Fethullah Gülen key suspect in ‘exam cheating’ probe
Fevzi Kızılkoyun/Mesut Hasan Benli ANKARA
Police detain suspects as part of an operation that started on March 23 in order to detain a total of 82 suspects. Gülen (inset) is the key suspect. DHA photoControversial U.S.-based Islamic scholar Fethullah Gülen is the key suspect in the latest investigation into allegations of cheating in a compulsory public servants’ examination in Turkey, with 65 people detained as suspects across the country on March 24.
The Anti-Smuggling and Organized Crime Police Department (KOM) revealed that those detained are suspected of being involved in a scheme to steal the answer keys of the Public Personnel Selection Examination (KPSS) in 2010. The answers were then allegedly leaked to members of the Gülen movement. The police investigation also claims that the exam questions were stolen and handed out on the order of Gülen himself, the government’s ally-turned-nemesis.
Police accessed details of the organization’s structure by analyzing contact and communication between the suspects before and after the exam. The Ankara Police Department launched the operation on March 23 in 14 provinces across the country in order to detain a total of 82 suspects, who allegedly have links to the Gülen movement.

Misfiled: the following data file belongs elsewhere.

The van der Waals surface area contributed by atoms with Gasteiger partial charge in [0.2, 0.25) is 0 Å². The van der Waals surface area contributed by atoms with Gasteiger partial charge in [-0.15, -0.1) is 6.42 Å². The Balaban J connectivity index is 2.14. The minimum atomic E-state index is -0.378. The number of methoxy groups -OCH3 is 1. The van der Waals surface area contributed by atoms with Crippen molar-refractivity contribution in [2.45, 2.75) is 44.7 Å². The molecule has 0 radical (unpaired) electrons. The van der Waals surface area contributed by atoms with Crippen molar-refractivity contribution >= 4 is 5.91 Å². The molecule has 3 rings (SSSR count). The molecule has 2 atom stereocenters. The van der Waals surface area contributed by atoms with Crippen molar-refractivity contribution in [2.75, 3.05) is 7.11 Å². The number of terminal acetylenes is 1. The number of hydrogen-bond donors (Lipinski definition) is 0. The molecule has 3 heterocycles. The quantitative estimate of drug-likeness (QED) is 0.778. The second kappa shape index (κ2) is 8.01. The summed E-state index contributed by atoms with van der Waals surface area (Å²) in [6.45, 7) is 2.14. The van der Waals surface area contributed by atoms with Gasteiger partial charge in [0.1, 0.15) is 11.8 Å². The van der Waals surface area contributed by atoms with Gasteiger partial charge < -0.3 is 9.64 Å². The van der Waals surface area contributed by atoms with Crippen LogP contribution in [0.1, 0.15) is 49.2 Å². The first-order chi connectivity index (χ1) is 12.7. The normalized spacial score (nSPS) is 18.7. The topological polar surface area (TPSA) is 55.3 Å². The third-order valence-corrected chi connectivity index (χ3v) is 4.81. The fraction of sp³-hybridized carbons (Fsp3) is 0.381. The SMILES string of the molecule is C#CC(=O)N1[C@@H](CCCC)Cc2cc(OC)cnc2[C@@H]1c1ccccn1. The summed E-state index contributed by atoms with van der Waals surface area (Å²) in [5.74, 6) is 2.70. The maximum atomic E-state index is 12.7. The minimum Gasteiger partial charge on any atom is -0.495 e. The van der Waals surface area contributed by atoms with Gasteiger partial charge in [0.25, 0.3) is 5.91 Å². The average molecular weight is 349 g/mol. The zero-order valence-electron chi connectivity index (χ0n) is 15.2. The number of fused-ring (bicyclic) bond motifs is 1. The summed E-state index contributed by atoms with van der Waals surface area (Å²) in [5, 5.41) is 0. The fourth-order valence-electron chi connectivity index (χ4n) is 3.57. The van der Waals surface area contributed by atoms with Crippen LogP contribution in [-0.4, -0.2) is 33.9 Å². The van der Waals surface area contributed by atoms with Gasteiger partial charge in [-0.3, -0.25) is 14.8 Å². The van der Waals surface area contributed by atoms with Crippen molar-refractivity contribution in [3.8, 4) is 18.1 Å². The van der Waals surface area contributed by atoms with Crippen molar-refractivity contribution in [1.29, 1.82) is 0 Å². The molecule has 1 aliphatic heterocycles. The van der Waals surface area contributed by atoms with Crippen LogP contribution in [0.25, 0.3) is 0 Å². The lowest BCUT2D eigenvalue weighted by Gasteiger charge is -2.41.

The operation spread to 19 provinces on March 24. Apart from the 65 detained suspects, three female suspects were released after a short period of detention, as they were either pregnant or breastfeeding their babies. During the interrogation, police asked the suspects 35 questions, mainly concentrating on their links to the Gülen movement and their suspected role in the cheating allegations.
Meanwhile, the expert reports in the investigation file have reportedly determined that the exam questions were found on the computers of some of the suspects four days before the exam, and confirmed that the suspects gave the correct answer without writing on their exam calculation sheet.
No writing on sheets
Suspects noted calculations for easy questions rather than the hard ones, while others correctly answered questions without making calculations, according to the report. In addition, some suspects marked the right answer despite personally finding the wrong answer on their exam calculation sheet.
The report also referred to the Scientific and Technological Research Council of Turkey (TÜBİTAK)’s confirmation that the exam questions were found on the computers of the suspects before the exam took place.
The Turkish government accuses its former ally Gülen of establishing a “parallel structure” within the state, claiming that Gülen sympathizers rose to key positions in public institutions, the judiciary and the police department, where they used their position in favor of Gülen. The close ties between the government and Gülen collapsed and turned into an open warfare after the massive corruption investigations allegedly launched by Gülenist prosecutors and police officials in December 2013.